FIG. 6 shows a similar test carried out with a lossy dielectric foam of insertion loss 6.2 dB at 3 gigahertz and metallic springs of the D 10610 specification (TEVEMA). With approximately 1000 chiral elements on the 25 cm square test piece an increase in reflection attenuation of between 10 and 14 dB can be noted.
FIG. 7 shows the results of a test similar to that carried out above but with a lossy dielectric of approximately 5.7 dB insertion loss at 3 gigahertz and with 1450 springs of the D 10700 specification spread on the 25 cm2 test piece. As can be seen, the reflection attenuation can be improved by up to 35 dB by the addition of the chiral elements.
FIG. 8 shows the results of a similar test with a lossy dielectric of insertion loss 7.3 dB at 3 gigahertz and chiral elements of the D 10610 specification (TEVEMA). The results are shown for instances where the helices are homogeneously distributed (the middle of the three curves) and where the helices are concentrated towards the centre of the test sample (the lower of the three curves). As can be seen, an improvement in reflection attenuation of up to 15 dB is possible.
In the range 2-26 GHz, a concentration of helices on the lossy dielectric which corresponds to 6×10-3 -10×10-3 cm3 of metal per cm2 of absorber surface is preferable but not essential.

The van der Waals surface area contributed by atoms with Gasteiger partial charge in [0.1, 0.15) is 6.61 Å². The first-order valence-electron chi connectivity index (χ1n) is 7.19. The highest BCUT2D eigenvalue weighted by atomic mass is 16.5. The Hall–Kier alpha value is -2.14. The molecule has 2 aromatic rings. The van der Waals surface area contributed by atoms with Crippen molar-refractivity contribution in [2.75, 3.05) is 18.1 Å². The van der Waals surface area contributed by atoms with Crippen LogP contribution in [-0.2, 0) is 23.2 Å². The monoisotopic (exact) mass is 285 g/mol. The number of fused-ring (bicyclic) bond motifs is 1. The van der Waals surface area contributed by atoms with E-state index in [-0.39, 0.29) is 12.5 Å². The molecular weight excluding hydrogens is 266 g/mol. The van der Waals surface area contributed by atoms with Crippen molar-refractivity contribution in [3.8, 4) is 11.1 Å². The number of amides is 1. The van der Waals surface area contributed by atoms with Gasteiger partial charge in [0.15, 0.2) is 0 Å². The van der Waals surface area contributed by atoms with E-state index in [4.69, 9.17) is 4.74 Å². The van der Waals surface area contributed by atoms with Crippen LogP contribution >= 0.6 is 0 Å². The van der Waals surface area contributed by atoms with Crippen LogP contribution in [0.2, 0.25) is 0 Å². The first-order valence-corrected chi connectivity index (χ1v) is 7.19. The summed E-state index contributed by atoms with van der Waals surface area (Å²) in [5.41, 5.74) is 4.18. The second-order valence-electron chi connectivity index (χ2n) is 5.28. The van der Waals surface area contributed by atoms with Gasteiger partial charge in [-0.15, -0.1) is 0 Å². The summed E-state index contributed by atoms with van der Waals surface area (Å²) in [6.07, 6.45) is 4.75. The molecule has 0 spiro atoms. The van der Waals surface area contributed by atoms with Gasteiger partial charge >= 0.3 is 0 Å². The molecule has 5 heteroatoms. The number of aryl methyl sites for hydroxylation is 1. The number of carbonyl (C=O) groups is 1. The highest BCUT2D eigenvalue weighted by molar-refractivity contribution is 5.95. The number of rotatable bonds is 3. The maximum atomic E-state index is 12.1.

FIG. 9 shows the results of tests carried out on absorbers according to the invention in which the chiral elements are Mobius bands. The lossy dielectric medium was in this instance a lossy foam of 6.25 dB insertion loss at 3 GHz and the Mobius bands were formed of a carbon loaded polycarbonate ("Macrofol" available from Bayer). The Mobius bands are of 20cm length and 5mm wide. With a concentration of 36 rings on the 25cm square test piece, an increase in insertion loss of approximately 7 dB can be achieved.
The lossy dielectric layer may also be shaped into forms which may be cones, wedges, pyramids or oblate spheroids as appropriate, and be made of materials with increasing insertion loss through their depth. Such shaped forms are well-known in the art and commercially available, e.g. ECCOSORB (T.M.) WG-NRL and ECCOSORB (T.M.) VHP-NRL pyramidal absorber available from Grace NV.
FIG. 10 shows a fourth embodiment of the invention in which the lossy dielectric medium 30 is shaped to form, in this instance a hollow wedge shown in cross section, for use in an anti-reflection structure, e.g. an anechoic chamber, a wall 33 of which is shown. The structure shown is hollow, although it may be solid and comprises chiral elements on its surface. These elements may either be "naked" or embedded in a non-lossy layer such as a foam 13.